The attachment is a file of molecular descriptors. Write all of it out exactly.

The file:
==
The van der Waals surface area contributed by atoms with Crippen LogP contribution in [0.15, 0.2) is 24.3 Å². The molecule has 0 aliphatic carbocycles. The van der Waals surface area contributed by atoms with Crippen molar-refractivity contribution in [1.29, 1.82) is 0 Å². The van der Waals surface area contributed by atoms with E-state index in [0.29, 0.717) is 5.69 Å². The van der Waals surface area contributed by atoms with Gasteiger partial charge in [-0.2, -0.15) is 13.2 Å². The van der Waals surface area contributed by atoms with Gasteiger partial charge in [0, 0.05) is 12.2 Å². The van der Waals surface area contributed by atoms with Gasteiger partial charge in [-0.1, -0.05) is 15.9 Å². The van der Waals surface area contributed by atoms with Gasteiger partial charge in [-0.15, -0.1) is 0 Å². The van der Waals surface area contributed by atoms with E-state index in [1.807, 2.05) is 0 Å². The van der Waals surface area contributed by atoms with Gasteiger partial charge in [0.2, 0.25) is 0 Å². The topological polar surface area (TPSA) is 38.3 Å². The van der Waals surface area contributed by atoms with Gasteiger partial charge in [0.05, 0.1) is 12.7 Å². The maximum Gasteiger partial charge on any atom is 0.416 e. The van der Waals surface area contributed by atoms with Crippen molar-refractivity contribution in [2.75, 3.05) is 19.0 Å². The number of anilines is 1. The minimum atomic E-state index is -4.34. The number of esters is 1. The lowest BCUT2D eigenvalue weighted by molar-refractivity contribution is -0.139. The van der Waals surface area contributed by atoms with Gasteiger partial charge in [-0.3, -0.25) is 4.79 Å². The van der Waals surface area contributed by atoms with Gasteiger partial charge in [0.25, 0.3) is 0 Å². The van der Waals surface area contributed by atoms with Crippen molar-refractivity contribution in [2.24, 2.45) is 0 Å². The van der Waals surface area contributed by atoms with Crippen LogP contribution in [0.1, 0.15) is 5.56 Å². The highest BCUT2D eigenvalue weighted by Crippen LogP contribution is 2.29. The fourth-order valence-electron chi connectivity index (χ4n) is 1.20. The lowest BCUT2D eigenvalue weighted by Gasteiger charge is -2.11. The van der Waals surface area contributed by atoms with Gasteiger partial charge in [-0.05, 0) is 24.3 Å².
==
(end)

The van der Waals surface area contributed by atoms with Crippen LogP contribution in [0.15, 0.2) is 24.3 Å². The molecule has 0 aliphatic carbocycles. The van der Waals surface area contributed by atoms with Crippen molar-refractivity contribution in [1.29, 1.82) is 0 Å². The van der Waals surface area contributed by atoms with E-state index in [0.29, 0.717) is 5.69 Å². The van der Waals surface area contributed by atoms with Gasteiger partial charge in [-0.2, -0.15) is 13.2 Å². The van der Waals surface area contributed by atoms with Gasteiger partial charge in [0, 0.05) is 12.2 Å². The van der Waals surface area contributed by atoms with Gasteiger partial charge in [-0.1, -0.05) is 15.9 Å². The van der Waals surface area contributed by atoms with Gasteiger partial charge in [-0.15, -0.1) is 0 Å². The van der Waals surface area contributed by atoms with E-state index in [1.807, 2.05) is 0 Å². The van der Waals surface area contributed by atoms with Gasteiger partial charge in [0.2, 0.25) is 0 Å². The topological polar surface area (TPSA) is 38.3 Å². The van der Waals surface area contributed by atoms with Gasteiger partial charge in [0.05, 0.1) is 12.7 Å². The maximum Gasteiger partial charge on any atom is 0.416 e. The van der Waals surface area contributed by atoms with Crippen molar-refractivity contribution in [2.75, 3.05) is 19.0 Å². The number of anilines is 1. The minimum atomic E-state index is -4.34. The number of esters is 1. The lowest BCUT2D eigenvalue weighted by molar-refractivity contribution is -0.139. The van der Waals surface area contributed by atoms with Gasteiger partial charge in [-0.3, -0.25) is 4.79 Å². The van der Waals surface area contributed by atoms with Gasteiger partial charge in [0.25, 0.3) is 0 Å². The van der Waals surface area contributed by atoms with Crippen molar-refractivity contribution in [2.24, 2.45) is 0 Å². The van der Waals surface area contributed by atoms with Crippen LogP contribution in [0.1, 0.15) is 5.56 Å². The highest BCUT2D eigenvalue weighted by Crippen LogP contribution is 2.29. The fourth-order valence-electron chi connectivity index (χ4n) is 1.20. The lowest BCUT2D eigenvalue weighted by Gasteiger charge is -2.11. The van der Waals surface area contributed by atoms with Gasteiger partial charge in [-0.05, 0) is 24.3 Å².